Hugo and Nebula Award Finalist: This tale of an encounter between a probability expert and a psychic is “a treasure” (San Francisco Examiner). Lew Nichols can predict the future. Not see the future, just make predictions based on research and statistics. Nichols is damn good at it, though, and his accuracy makes him a valuable addition to Paul Quinn’s political campaign for New York City Mayor and possibly the White House. But, when Nichols meets eccentric millionaire Martin Carvajal, predictions suddenly seem petty and flippant. You see, Carvajal can actually see the future—not trends, not options—a signal line of events stretching out ahead. It’s a gift Nichols can learn from this “mentor,” but at what price? Will knowing the future make the present meaningless?
It was a time of pause, a time between planting and harvest when the air was heavy, humming with its own slow warm music. So begins an extraordinary fantasy of the rural Midwest by a winner of the John W. Campbell, Jr., Award for best young science fiction writer. rides into a small Midwestern town. Haverstock's show is a presentation of mysterious wonders: feats of magic, strange creatures, and frightening powers. Three teenage girls attend the opening performance that evening which, for each, promises love and threatens death. The three girls are drawn to the show and its performers-a lusty centaur, Angel the magical albino boy, the rowdy stage hands-but frightened by the enigmatic owner, Haverstock. The girls at first try to dismiss these marvels as trickery, but it becomes all too real, too vivid to be other than nightmare reality. Francine is drawn embarrassingly to the centaur, Rose makes an assignation with one of the hands and gets in trouble, and Evelyn is fascinated by the pathetic, mysterious Angel, The Boy Who Can Fly, and together they plan escape. been handled with such grace or conviction since Bradbury's vintage period. With a poet's mastery of language Reamy brings his circus of characters to a startling, fantastic conclusion. writers in the Science Fiction field in recent years. His style is in the fantastic tradition of Richard Matheson and Ray Bradbury, and BLIND VOICES, his only novel, demands comparison to such masterpieces as Bradbury's Dandelion Wine or Something Wicked This Way Comes.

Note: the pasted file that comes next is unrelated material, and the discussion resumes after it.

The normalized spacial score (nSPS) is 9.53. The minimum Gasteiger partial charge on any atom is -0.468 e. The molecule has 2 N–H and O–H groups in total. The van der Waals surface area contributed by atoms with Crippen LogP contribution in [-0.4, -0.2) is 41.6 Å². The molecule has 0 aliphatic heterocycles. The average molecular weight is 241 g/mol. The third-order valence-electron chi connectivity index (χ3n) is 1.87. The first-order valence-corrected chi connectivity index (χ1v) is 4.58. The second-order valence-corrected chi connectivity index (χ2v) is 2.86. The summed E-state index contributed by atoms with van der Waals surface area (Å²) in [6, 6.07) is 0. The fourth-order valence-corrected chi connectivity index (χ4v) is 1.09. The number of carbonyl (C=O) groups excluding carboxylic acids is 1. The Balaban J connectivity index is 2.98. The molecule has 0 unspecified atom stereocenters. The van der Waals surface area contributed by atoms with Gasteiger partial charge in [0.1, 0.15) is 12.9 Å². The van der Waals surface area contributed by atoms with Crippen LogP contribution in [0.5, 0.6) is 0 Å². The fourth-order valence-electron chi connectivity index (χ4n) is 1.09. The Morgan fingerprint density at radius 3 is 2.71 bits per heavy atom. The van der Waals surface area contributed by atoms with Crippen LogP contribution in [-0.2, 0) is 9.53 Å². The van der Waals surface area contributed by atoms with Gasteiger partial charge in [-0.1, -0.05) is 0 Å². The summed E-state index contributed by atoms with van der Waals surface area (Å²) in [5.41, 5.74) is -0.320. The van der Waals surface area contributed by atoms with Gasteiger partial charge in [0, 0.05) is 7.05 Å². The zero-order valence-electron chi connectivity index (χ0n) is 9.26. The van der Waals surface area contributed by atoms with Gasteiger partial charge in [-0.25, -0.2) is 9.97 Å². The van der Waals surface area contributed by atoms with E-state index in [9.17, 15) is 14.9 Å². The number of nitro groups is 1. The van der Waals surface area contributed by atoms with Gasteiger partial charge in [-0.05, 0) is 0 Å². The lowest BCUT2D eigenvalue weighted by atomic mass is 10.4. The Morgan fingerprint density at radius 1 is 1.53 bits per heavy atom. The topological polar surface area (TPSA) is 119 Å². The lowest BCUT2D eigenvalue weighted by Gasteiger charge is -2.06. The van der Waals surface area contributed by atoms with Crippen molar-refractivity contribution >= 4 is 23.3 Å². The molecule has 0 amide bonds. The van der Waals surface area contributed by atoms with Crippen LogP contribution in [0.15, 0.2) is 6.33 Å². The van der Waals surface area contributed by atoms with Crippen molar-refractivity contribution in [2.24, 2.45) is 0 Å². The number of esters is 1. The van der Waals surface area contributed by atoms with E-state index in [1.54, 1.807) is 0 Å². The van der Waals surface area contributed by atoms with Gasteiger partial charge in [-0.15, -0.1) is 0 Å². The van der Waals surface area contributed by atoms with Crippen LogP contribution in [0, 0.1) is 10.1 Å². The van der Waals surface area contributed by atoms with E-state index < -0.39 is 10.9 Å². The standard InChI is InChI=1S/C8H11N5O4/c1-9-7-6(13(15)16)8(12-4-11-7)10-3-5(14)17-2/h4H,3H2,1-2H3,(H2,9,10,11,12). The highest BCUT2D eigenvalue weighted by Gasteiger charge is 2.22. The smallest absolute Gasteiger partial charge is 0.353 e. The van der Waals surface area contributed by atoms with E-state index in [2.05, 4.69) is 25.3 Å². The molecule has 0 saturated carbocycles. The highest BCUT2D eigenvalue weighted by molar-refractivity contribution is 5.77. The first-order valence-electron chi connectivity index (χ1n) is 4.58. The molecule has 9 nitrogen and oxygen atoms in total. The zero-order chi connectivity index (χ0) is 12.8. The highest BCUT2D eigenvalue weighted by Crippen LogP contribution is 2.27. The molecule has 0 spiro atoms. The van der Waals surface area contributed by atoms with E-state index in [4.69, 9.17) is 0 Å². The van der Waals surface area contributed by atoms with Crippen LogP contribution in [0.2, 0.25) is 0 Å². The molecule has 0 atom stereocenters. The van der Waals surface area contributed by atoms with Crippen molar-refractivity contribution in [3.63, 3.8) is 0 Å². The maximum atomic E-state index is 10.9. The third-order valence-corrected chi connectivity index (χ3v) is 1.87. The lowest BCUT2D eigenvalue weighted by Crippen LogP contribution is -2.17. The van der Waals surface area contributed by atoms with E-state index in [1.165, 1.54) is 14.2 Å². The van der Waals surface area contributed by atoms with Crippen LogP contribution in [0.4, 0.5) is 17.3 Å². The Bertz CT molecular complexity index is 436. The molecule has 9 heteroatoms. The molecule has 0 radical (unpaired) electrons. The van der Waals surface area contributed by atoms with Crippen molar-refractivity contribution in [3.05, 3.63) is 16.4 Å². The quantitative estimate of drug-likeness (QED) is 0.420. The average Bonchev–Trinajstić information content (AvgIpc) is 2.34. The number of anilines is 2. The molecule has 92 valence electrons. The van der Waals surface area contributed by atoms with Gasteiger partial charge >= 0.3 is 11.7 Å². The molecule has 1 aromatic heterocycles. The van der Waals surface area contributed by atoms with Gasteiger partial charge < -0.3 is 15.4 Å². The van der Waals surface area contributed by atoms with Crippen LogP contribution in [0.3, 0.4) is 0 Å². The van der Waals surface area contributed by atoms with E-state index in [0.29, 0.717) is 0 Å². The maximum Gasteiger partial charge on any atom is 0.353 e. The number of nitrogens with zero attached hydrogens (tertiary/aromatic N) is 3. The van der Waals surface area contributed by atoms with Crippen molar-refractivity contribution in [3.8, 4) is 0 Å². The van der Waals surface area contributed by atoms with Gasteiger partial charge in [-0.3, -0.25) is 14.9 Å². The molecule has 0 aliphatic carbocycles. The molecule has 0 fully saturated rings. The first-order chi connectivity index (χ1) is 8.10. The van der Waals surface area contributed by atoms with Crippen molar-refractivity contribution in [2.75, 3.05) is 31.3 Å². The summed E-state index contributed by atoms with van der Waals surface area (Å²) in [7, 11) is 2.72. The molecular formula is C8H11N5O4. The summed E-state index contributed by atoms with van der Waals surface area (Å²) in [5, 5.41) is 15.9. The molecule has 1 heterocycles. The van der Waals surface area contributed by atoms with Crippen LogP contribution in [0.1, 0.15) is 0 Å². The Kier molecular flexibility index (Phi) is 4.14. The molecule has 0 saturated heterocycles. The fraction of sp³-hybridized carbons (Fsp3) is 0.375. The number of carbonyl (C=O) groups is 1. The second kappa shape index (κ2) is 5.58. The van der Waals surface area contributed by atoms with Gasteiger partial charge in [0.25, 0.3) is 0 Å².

The discovery of another habitable world might spell salvation to the three bitterly competing power blocs of the resource-starved 21st century; but when their representatives arrive on Jem, with its multiple intelligent species, they discover instead the perfect situation into which to export their rivalries. Subtitled, with savage irony, 'The Making of a Utopia', Jem is one of Frederik Pohl's most powerful novels.
John Crowley's masterful Little, Big is the epic story of Smoky Barnable, an anonymous young man who travels by foot from the City to a place called Edgewood—not found on any map—to marry Daily Alice Drinkawater, as was prophesied. It is the story of four generations of a singular family, living in a house that is many houses on the magical border of an otherworld. It is a story of fantastic love and heartrending loss; of impossible things and unshakable destinies; and of the great Tale that envelops us all. It is a wonder.
Sparrow's my name. Trader. Deal-maker. Hustler, some call me. I work the Night Fair circuit, buying and selling pre-nuke videos from the world before. I know how to get a high price, especially on Big Bang collectibles. But the hottest ticket of all is information on the Horsemen—the mind-control weapons that tilted the balance in the war between the Americas. That's the prize I'm after. But it seems I'm having trouble controlling my own mind. The Horsemen are coming. At the Publisher's request, this title is being sold without Digital Rights Management Software (DRM) applied.
Winner of the Nebula Award for Best Novel • Discover the novel that launched one of science fiction’s most beloved, acclaimed, and awarded trilogies: Kim Stanley Robinson’s masterly near-future chronicle of interplanetary colonization. For centuries, the barren, desolate landscape of the red planet has beckoned to humankind. Now a group of one hundred colonists begins a mission whose ultimate goal is to transform Mars into a more Earthlike planet. They will place giant satellite mirrors in Martian orbit to reflect light to the surface. Black dust sprinkled on the polar caps will capture warmth and melt the ice. And massive tunnels drilled into the mantle will create stupendous vents of hot gases. But despite these ambitious goals, there are some who would fight to the death to prevent Mars from ever being changed. Praise for Red Mars “A staggering book . . . the best novel on the colonization of Mars that has ever been written.”—Arthur C. Clarke “Absorbing . . . a scientifically informed imagination of rare ambition at work.”—The New York Times Book Review “Tremendous . . . a high-water mark in novels of Earth emigration.”—The Washington Post Book World